Monday, January 14, 2008

Even of a poet

I’ve been reading Janet Malcolm’s short study, Two Lives: Gertrude and Alice. The larger theme is the impossibility of biography. How can we really know about a person’s life, regardless of how well documented it might be? Much less, how can we interpret intertwined lives, like that of Gertrude Stein and Alice Toklas or any long-term couple?

“Whew! A biographer is a devil,” says the young genius Edwin Mullhouse in Steven Milhauser’s great creep-fest of a novel, getting quite to the heart of it.

But still…. Malcolm asks, how is that Stein and Toklas, two American Jewish lesbians, survived Vichy France? Two who – Malcolm doesn’t make as much of this – were so intimately tied with modern art, that “decadent” bete noire of the Nazis. In Vichy, though, they had a protector: Bernard Fay, a French Catholic fascist anti-Semite most commentators seem to agree was a disgusting human being. Gertrude and Alice, on the other hand, doted on him, and vice-versa. He was responsible, via his Vichy office and Gestapo boyfriend, of having nearly 600 Freemasons murdered. After the war, he was tried and sentenced for war-crimes. Widow Toklas (Stein died in ’46) helped him escape from jail in ’51 (she put up the money by selling some of Stein’s paintings), along with the Catholic Church, which helped many Nazis and other fascists escape from justice through the Vatican’s “ratlines.” (As the plague of priest/child-molesters showed, the Church fathers look to their own above all else.) Malcolm and her Stein-scholar peanut gallery believe that Stein and Toklas didn’t know about Fay’s true role, although they couldn’t have escaped knowledge of the man’s anti-Semitism. Stein, a reactionary admirer of Franco and hater of Roosevelt, never discussed what was happening to other Jews around her in France. Indeed, both she and Toklas shied away from any mention of their own Jewishness, Toklas to her dying day in ’67 (when she converted to Catholicism, dottily believing it would get her reconnected to Gertrude in heaven). Poor Alice, though (the domestic drudge of a Snacho Panza to the monstrously egotistical, but everybody agrees much warmer, Gertrude, self-proclaimed genius of La Mancha, although Alice wore the pants in the bedroom) cheated of all Stein’s paintings by some shit of a relative, thrown out of her apartment, poor as a... uh, church mouse at the end.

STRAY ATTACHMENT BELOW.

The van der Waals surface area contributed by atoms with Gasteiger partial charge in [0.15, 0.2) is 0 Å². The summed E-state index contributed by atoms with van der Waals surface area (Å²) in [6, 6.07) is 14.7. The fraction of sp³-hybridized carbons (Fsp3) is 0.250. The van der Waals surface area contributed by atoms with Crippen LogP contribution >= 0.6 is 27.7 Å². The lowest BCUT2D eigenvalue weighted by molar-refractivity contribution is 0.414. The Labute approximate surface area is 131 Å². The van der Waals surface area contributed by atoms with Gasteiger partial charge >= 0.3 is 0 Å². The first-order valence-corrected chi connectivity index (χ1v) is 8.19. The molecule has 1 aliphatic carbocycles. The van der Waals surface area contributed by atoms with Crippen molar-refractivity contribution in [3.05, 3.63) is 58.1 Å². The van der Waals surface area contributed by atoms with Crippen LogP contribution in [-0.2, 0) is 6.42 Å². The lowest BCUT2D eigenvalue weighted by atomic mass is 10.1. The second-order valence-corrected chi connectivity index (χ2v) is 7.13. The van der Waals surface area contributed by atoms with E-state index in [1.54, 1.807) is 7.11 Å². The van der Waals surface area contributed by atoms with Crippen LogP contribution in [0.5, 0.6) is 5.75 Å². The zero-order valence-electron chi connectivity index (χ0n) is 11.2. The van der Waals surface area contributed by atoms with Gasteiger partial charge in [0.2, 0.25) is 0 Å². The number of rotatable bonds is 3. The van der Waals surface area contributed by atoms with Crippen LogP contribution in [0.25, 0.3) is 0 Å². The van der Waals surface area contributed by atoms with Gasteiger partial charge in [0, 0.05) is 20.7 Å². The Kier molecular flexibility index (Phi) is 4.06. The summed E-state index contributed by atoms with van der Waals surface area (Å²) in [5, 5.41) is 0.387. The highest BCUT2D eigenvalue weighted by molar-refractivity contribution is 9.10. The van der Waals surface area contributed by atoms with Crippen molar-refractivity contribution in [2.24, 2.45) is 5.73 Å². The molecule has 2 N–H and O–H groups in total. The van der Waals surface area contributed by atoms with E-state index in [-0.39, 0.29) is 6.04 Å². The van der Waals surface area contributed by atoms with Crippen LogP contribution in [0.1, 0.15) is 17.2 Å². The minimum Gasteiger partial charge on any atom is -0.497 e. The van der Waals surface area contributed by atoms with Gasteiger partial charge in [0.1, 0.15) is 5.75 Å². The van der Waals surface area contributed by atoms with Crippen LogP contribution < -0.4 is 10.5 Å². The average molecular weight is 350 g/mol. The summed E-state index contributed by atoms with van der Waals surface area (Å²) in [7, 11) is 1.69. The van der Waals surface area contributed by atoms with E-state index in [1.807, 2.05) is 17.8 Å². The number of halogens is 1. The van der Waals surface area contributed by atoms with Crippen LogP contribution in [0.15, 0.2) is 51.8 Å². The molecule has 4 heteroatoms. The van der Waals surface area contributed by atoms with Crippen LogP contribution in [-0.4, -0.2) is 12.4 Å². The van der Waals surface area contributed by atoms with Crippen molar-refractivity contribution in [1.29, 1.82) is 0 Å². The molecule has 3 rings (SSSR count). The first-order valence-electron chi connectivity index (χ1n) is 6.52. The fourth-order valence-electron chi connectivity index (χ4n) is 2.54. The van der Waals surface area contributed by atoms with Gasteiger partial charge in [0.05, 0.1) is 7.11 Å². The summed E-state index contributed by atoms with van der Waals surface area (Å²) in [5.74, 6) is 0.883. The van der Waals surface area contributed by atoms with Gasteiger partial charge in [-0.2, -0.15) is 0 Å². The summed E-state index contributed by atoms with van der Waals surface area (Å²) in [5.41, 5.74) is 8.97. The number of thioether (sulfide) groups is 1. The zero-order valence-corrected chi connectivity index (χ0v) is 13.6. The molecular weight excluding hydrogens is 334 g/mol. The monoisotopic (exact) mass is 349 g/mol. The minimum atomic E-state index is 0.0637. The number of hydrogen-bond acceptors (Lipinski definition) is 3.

In a strange way, I was reminded of Paul de Mann, the Dutch anti-Semite journalist who rose to fame in the American academy with his trendy absolution of the author; such a convenient theory, to argue that language is so indeterminately slippery that its writer really has no control of its meanings. The willful obscurantism of Stein’s writings, its notorious impenetrability, the way certain hermeneutic acolytes praise it as the height of modernity… doesn’t the artfully dodging of it all suggest something? What is hidden in the logorrhea? How different from Orwell’s call for good, clear, cliché-free prose as the antidote to the language of totalitarianism (and it’s idiot child, advertising). Out of the towers of gibberish, professors!

Orwell, referring to that nasty old bastard Ezra Pound, also noted: “One has a right to expect ordinary decency even of a poet.”

1 comment:

apt pupil said...

I'm reading this book next...